Strength training is an important piece of the fitness equation. Men and women should participate in muscle strengthening activities that work the major muscle groups (legs, hips, back, chest, abdomen, shoulders and arms) at least two times each week. Examples of strength training include lifting weights, using resistance bands and doing push-ups, pull-ups and sit-ups. Even everyday activities such as carrying groceries, playing with your kids and gardening can strengthen muscles.

One of the best ways to support strength building is good nutrition. An eating pattern that includes five to six small, balanced meals per day fuels muscle growth. Protein, carbohydrates and fat play a major role, as does getting enough calories throughout the day. Read on to find out how each macronutrient can help you bulk up — and how much to eat every day.

Protein and Muscle Building

When building muscle, the more protein the better, right? Not necessarily. While you’re working to build muscle with exercise, protein should make up 10 to 35 percent of total calories for adults. Research shows there is no benefit to eating more protein than this amount and it can be harmful.

Keeping muscle mass, on the other hand, requires a lot less protein than building new muscle. For example, the needs of a sedentary adult are 0.37 grams per pound of body weight, and that equals about 46 grams of total protein for an adult woman and 56 grams of total protein for an adult man per day. A typical day that includes 3 servings of low-fat or fat-free dairy plus 3 servings of protein foods (such as lean meat, poultry, fish or beans) will provide quality sources of protein to help reach that goal. Grains, especially whole grains, also provide some protein but may not be enough to meet dietary needs.

Protein levels of common foods:

  • 1 large egg = 6 grams
  • 1 cup low-fat milk = 8 grams
  • 1 cup plain low-fat yogurt = 12 grams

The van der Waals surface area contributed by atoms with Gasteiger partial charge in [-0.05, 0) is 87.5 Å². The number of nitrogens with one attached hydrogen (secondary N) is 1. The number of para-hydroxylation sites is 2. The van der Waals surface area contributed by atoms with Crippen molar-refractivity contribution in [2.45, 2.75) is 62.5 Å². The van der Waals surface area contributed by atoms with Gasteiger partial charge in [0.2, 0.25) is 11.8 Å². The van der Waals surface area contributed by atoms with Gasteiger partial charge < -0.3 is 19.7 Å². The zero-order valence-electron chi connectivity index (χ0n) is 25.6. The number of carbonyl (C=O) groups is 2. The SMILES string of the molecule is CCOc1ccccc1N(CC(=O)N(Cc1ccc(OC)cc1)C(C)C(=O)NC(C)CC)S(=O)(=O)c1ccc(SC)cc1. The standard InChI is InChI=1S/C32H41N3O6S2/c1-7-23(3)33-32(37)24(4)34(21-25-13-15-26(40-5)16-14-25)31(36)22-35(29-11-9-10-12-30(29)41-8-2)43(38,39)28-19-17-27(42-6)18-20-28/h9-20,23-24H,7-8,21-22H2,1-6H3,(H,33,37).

• 1/2 cup low-fat cottage cheese = 14 grams
  • 2 tablespoons peanut butter = 8 grams
  • 1 cup quinoa = 8 grams
  • 3 ounces of lean ground beef = 22 grams
  • 3 ounces skinless, baked chicken = 26 grams
  • 3 ounces grilled salmon = 21 grams

Carbohydrates and Muscle Building

Carbohydrates are an important group of foods for fueling your muscles. That’s because carbs are partially converted to glycogen, which is stored in muscle to power your workouts. Men and women who are strength training at least twice a week need at least half of their calories from carbohydrates per day. That doesn’t mean you should be loading up on pizza and bagels. Try adding in good quality carbohydrates that are low in fat, such as whole-grain breads and cereals for the best strength-training boost. Low-fat milk and yogurt and fruits and vegetables are also good options and provide some carbohydrates in our diet. When planning your meals and snacks, it is recommended to stay away from higher fiber foods prior to or during exercise.

Fat and Muscle Building

Contrary to the fat-free trend, you actually need fat in your daily diet. Your body relies on fat to supply energy to muscles during activity, and how much fat a person needs can vary. As a general guideline, fat should make up 20 to 35 percent of your total calories.

For overall health and muscle strength, focus on the heart-healthy fats, including extra-virgin olive oil, canola oil, walnuts, pistachios, almonds, avocados and fatty fish such as salmon, halibut, mackerel, sardines and trout.

Fat contains twice the number of calories as carbohydrates and protein, so it is important to monitor serving sizes. For example, 1 tablespoon of olive oil has 120 calories and 1 ounce of walnuts (about 14 nuts) has 185 calories. If possible, measure and count before eating.